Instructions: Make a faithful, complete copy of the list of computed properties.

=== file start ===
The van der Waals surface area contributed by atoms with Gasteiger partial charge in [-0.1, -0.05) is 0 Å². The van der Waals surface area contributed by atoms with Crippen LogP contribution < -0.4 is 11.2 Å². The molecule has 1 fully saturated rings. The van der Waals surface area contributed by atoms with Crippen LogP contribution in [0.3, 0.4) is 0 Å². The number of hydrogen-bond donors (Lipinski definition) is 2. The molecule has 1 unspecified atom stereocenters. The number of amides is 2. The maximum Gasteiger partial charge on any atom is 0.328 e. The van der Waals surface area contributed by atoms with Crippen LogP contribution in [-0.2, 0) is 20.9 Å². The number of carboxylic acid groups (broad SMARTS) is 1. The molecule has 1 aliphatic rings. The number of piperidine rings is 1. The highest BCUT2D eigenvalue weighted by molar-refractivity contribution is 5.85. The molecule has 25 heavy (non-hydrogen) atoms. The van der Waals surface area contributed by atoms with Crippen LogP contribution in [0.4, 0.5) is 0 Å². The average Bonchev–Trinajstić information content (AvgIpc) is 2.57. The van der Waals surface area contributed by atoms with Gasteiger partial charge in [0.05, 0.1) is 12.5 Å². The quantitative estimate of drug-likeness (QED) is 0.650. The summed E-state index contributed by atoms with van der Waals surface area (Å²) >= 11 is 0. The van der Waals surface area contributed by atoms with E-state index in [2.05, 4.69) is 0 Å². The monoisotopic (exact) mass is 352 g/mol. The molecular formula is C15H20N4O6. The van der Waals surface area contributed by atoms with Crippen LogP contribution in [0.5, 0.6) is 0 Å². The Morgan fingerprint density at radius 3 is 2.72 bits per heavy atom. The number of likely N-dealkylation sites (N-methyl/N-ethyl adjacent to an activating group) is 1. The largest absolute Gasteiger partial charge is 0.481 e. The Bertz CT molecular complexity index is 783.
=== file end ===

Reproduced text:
The van der Waals surface area contributed by atoms with Gasteiger partial charge in [-0.1, -0.05) is 0 Å². The van der Waals surface area contributed by atoms with Crippen LogP contribution < -0.4 is 11.2 Å². The molecule has 1 fully saturated rings. The van der Waals surface area contributed by atoms with Crippen LogP contribution in [0.3, 0.4) is 0 Å². The number of hydrogen-bond donors (Lipinski definition) is 2. The molecule has 1 unspecified atom stereocenters. The number of amides is 2. The maximum Gasteiger partial charge on any atom is 0.328 e. The van der Waals surface area contributed by atoms with Crippen LogP contribution in [-0.2, 0) is 20.9 Å². The number of carboxylic acid groups (broad SMARTS) is 1. The molecule has 1 aliphatic rings. The number of piperidine rings is 1. The highest BCUT2D eigenvalue weighted by molar-refractivity contribution is 5.85. The molecule has 25 heavy (non-hydrogen) atoms. The van der Waals surface area contributed by atoms with Crippen LogP contribution in [0.4, 0.5) is 0 Å². The average Bonchev–Trinajstić information content (AvgIpc) is 2.57. The van der Waals surface area contributed by atoms with Gasteiger partial charge in [0.05, 0.1) is 12.5 Å². The quantitative estimate of drug-likeness (QED) is 0.650. The summed E-state index contributed by atoms with van der Waals surface area (Å²) >= 11 is 0. The van der Waals surface area contributed by atoms with E-state index in [2.05, 4.69) is 0 Å². The monoisotopic (exact) mass is 352 g/mol. The molecular formula is C15H20N4O6. The van der Waals surface area contributed by atoms with Crippen LogP contribution in [0.5, 0.6) is 0 Å². The Morgan fingerprint density at radius 3 is 2.72 bits per heavy atom. The number of likely N-dealkylation sites (N-methyl/N-ethyl adjacent to an activating group) is 1. The largest absolute Gasteiger partial charge is 0.481 e. The Bertz CT molecular complexity index is 783.